Back from Africa.


You know, my African trip was certainly nothing compared to the migration of the wildebeest in Kenya. But I was not there to witness the spectacle of nature, the struggle for survival, the circle of life. I was there to find myself, to escape from my mundane routine, to experience something different.
Photo: Adjiringanor, Accra Ghana

And I did. I met her.

Party room on Labadi Beach, Accra Ghana

She was a fellow traveler, a free spirit, a rebel. She had a wild streak that I found irresistible. We had hit it off right away, and spent the last few days together, roaming the streets of Marrakech, riding camels in the desert, dancing under the stars.

She had a surprise for me on our last night. She took me to a barber shop, and asked me to shave her head. She said she wanted to do something crazy, something liberating, something unforgettable. I was hesitant at first, but she convinced me with her charming smile and her adventurous eyes. She said it was just hair, it would grow back. She said it was a symbol of her freedom, her independence, her identity.

I agreed to do it. I took the clippers and ran them over her scalp, watching her long brown locks fall to the floor. She laughed and cheered as I shaved her head, revealing her smooth skin and her beautiful features. She looked stunning, even more than before. She kissed me passionately, and thanked me for being part of her journey.

Rotula deciesdigitatus
Rotula deciesdigitatus – Labadi Beach, Accra Ghana
The next morning, we had to say goodbye. We had different destinations, different plans, different lives. We hugged and kissed at the airport, promising to keep in touch, knowing we probably wouldn’t. She said she had one more thing to do before boarding her plane. She got up from her chair and ran towards the ladies’ toilets.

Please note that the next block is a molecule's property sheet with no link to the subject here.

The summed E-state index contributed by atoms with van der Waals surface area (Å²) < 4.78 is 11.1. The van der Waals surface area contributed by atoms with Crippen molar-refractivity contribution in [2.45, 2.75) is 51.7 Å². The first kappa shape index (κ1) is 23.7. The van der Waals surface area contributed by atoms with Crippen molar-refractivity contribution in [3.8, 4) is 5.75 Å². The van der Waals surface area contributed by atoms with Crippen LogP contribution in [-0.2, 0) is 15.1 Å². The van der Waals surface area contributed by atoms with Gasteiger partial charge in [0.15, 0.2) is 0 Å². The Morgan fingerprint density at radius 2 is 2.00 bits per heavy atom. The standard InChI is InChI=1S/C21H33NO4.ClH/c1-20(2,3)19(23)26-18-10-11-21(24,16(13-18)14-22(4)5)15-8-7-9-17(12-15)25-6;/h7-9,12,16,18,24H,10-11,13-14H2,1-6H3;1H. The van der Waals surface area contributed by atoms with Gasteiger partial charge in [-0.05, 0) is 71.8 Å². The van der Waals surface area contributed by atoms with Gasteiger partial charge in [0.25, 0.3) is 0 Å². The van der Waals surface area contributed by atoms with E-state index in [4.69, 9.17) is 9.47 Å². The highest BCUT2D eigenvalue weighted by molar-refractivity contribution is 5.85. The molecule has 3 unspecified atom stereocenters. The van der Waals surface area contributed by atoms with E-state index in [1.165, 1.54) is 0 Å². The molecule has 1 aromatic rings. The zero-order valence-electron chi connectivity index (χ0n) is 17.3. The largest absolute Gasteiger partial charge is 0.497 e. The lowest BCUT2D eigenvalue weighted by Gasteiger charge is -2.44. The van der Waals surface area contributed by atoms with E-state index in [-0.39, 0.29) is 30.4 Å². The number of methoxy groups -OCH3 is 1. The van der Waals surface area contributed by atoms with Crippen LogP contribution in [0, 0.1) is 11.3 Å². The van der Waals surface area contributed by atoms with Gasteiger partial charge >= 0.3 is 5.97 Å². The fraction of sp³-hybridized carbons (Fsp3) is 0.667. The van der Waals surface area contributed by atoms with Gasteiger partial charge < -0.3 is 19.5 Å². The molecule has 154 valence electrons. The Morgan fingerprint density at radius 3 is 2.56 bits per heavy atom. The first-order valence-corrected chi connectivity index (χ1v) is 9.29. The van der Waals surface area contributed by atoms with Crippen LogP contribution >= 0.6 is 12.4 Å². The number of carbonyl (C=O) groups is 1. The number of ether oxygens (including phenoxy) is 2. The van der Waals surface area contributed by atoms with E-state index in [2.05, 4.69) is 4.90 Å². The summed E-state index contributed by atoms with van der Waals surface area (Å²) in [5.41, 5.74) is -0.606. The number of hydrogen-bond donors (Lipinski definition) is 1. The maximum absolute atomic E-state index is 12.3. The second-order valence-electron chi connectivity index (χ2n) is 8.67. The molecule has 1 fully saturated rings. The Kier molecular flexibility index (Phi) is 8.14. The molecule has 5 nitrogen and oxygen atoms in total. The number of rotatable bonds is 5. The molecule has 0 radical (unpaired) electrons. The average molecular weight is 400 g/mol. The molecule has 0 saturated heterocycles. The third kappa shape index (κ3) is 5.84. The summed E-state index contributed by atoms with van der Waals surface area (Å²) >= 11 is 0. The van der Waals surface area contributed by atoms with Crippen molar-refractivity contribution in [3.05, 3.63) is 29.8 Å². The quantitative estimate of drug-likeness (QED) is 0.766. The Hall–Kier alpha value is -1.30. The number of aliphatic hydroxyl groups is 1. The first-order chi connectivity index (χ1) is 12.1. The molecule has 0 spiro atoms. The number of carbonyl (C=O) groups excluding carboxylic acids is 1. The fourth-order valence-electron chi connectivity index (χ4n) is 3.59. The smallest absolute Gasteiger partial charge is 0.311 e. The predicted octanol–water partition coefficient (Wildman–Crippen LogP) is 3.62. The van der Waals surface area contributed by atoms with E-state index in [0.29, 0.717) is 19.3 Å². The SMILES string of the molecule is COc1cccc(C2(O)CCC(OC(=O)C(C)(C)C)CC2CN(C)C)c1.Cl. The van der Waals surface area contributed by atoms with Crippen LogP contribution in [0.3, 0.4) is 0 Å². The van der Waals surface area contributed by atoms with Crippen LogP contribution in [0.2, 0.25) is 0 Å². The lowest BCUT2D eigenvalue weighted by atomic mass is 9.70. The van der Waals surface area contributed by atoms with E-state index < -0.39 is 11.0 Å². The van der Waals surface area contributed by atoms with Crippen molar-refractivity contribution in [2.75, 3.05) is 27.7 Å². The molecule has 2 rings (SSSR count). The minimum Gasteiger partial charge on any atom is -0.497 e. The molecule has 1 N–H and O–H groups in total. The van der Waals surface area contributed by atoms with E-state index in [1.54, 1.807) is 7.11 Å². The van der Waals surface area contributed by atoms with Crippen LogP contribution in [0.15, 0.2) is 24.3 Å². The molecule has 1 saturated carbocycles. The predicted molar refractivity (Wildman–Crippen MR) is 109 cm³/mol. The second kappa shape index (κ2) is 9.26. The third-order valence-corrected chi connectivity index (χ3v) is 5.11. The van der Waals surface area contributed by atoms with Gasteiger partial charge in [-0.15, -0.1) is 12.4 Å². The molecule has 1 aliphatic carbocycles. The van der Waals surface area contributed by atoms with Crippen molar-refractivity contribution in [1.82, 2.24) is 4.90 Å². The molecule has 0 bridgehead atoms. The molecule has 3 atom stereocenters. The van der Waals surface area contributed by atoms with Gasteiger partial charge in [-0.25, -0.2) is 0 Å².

I waited for her to come back, curious about what she was up to. She came back a few minutes later, her shaved head still glistening from the drops of water she had splashed on it to stay awake and not miss her flight. She said she had washed her head under the tap, to feel the cold water on her skin, to feel alive.

She smiled at me and said goodbye. She walked towards the gate, turning around once to wave at me. I waved back, feeling a pang of sadness mixed with admiration. She was one of a kind, a rare gem, a shooting star.

I sat down on my chair and felt the African heat for the second time that evening. It didn’t bother me when I was moving around, but when I stopped, it hit me hard. I was afraid I would fall asleep and miss my flight too. I checked my watch and saw that I still had an hour left. I decided to write this blog post, to share my story with you, to remember her.

But then something terrible happened. As I was typing on my laptop, a power surge caused it to shut down abruptly. I tried to turn it back on, but it was dead. All my files were gone, including this one. This blog post that I had poured my heart into was erased in an instant.

I felt a surge of anger and frustration. How could this happen? Why now? Why me? I had lost not only her, but also my first chapter of my memoir. The chapter that I had worked so hard on, that I had hoped would capture our brief but intense romance.

I wanted to scream, to cry, to smash something. But I couldn’t do any of that in public. So I just sat there, staring at my blank screen, feeling empty and hopeless.

Written by Bing based upon just some impressions at the equatorial and in Africa in general, not facts. I’ve never been in Marrakech and even didn’t mention it.

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